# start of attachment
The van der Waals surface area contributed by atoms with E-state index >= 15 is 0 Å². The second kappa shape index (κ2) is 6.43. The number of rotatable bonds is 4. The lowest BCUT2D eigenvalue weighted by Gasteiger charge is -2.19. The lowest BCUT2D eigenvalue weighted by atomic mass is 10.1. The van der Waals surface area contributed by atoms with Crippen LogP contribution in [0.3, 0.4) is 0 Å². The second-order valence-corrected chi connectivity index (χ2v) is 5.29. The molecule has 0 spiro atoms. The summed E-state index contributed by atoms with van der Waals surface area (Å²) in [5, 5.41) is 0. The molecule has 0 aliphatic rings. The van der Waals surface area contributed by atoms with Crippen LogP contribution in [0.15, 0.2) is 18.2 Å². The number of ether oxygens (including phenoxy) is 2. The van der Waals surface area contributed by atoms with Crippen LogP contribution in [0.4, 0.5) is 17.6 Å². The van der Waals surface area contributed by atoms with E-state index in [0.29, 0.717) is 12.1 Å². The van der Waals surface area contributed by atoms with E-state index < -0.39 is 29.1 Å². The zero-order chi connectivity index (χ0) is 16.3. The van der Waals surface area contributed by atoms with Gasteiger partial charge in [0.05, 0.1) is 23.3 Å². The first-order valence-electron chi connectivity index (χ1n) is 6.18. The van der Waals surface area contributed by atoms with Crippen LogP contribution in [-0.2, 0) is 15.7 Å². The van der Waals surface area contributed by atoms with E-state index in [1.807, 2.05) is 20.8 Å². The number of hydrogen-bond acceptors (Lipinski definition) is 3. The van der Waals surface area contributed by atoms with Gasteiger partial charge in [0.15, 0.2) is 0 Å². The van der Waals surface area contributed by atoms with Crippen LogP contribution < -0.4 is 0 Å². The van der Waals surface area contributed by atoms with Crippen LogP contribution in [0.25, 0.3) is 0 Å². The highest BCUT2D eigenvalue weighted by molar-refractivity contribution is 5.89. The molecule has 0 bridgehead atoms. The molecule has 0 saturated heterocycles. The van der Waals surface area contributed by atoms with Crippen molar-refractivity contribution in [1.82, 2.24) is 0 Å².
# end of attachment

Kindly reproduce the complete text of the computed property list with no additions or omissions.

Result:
The van der Waals surface area contributed by atoms with E-state index >= 15 is 0 Å². The second kappa shape index (κ2) is 6.43. The number of rotatable bonds is 4. The lowest BCUT2D eigenvalue weighted by Gasteiger charge is -2.19. The lowest BCUT2D eigenvalue weighted by atomic mass is 10.1. The van der Waals surface area contributed by atoms with Crippen LogP contribution in [0.3, 0.4) is 0 Å². The second-order valence-corrected chi connectivity index (χ2v) is 5.29. The molecule has 0 spiro atoms. The summed E-state index contributed by atoms with van der Waals surface area (Å²) in [5, 5.41) is 0. The molecule has 0 aliphatic rings. The van der Waals surface area contributed by atoms with Crippen LogP contribution in [0.15, 0.2) is 18.2 Å². The number of ether oxygens (including phenoxy) is 2. The van der Waals surface area contributed by atoms with Crippen LogP contribution in [0.4, 0.5) is 17.6 Å². The van der Waals surface area contributed by atoms with E-state index in [0.29, 0.717) is 12.1 Å². The van der Waals surface area contributed by atoms with E-state index < -0.39 is 29.1 Å². The zero-order chi connectivity index (χ0) is 16.3. The van der Waals surface area contributed by atoms with Gasteiger partial charge in [0.05, 0.1) is 23.3 Å². The first-order valence-electron chi connectivity index (χ1n) is 6.18. The van der Waals surface area contributed by atoms with Crippen LogP contribution in [-0.2, 0) is 15.7 Å². The van der Waals surface area contributed by atoms with E-state index in [1.807, 2.05) is 20.8 Å². The number of hydrogen-bond acceptors (Lipinski definition) is 3. The van der Waals surface area contributed by atoms with Gasteiger partial charge in [0.15, 0.2) is 0 Å². The van der Waals surface area contributed by atoms with Crippen LogP contribution < -0.4 is 0 Å². The van der Waals surface area contributed by atoms with Crippen LogP contribution in [0.25, 0.3) is 0 Å². The highest BCUT2D eigenvalue weighted by molar-refractivity contribution is 5.89. The molecule has 0 bridgehead atoms. The molecule has 0 saturated heterocycles. The van der Waals surface area contributed by atoms with Crippen molar-refractivity contribution in [1.82, 2.24) is 0 Å².